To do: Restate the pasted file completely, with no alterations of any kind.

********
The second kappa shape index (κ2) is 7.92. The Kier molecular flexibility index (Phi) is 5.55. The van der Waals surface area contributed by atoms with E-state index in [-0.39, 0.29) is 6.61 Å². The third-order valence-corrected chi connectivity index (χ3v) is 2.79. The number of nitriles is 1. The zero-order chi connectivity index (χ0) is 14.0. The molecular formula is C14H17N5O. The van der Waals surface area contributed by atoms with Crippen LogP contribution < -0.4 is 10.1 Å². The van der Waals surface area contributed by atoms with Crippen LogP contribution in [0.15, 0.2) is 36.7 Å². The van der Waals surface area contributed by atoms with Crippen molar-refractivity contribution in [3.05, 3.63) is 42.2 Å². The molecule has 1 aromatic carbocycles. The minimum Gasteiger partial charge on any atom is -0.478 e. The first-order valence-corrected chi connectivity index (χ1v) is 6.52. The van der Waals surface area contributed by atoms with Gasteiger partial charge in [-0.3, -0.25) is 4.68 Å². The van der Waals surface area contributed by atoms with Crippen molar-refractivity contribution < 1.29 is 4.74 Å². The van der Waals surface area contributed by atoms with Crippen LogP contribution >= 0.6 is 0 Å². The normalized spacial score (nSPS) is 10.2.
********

The second kappa shape index (κ2) is 7.92. The Kier molecular flexibility index (Phi) is 5.55. The van der Waals surface area contributed by atoms with E-state index in [-0.39, 0.29) is 6.61 Å². The third-order valence-corrected chi connectivity index (χ3v) is 2.79. The number of nitriles is 1. The zero-order chi connectivity index (χ0) is 14.0. The molecular formula is C14H17N5O. The van der Waals surface area contributed by atoms with Crippen LogP contribution < -0.4 is 10.1 Å². The van der Waals surface area contributed by atoms with Crippen LogP contribution in [0.15, 0.2) is 36.7 Å². The van der Waals surface area contributed by atoms with Crippen molar-refractivity contribution in [3.05, 3.63) is 42.2 Å². The molecule has 1 aromatic carbocycles. The minimum Gasteiger partial charge on any atom is -0.478 e. The first-order valence-corrected chi connectivity index (χ1v) is 6.52. The van der Waals surface area contributed by atoms with Gasteiger partial charge in [-0.3, -0.25) is 4.68 Å². The van der Waals surface area contributed by atoms with Crippen molar-refractivity contribution < 1.29 is 4.74 Å². The van der Waals surface area contributed by atoms with Crippen LogP contribution >= 0.6 is 0 Å². The normalized spacial score (nSPS) is 10.2.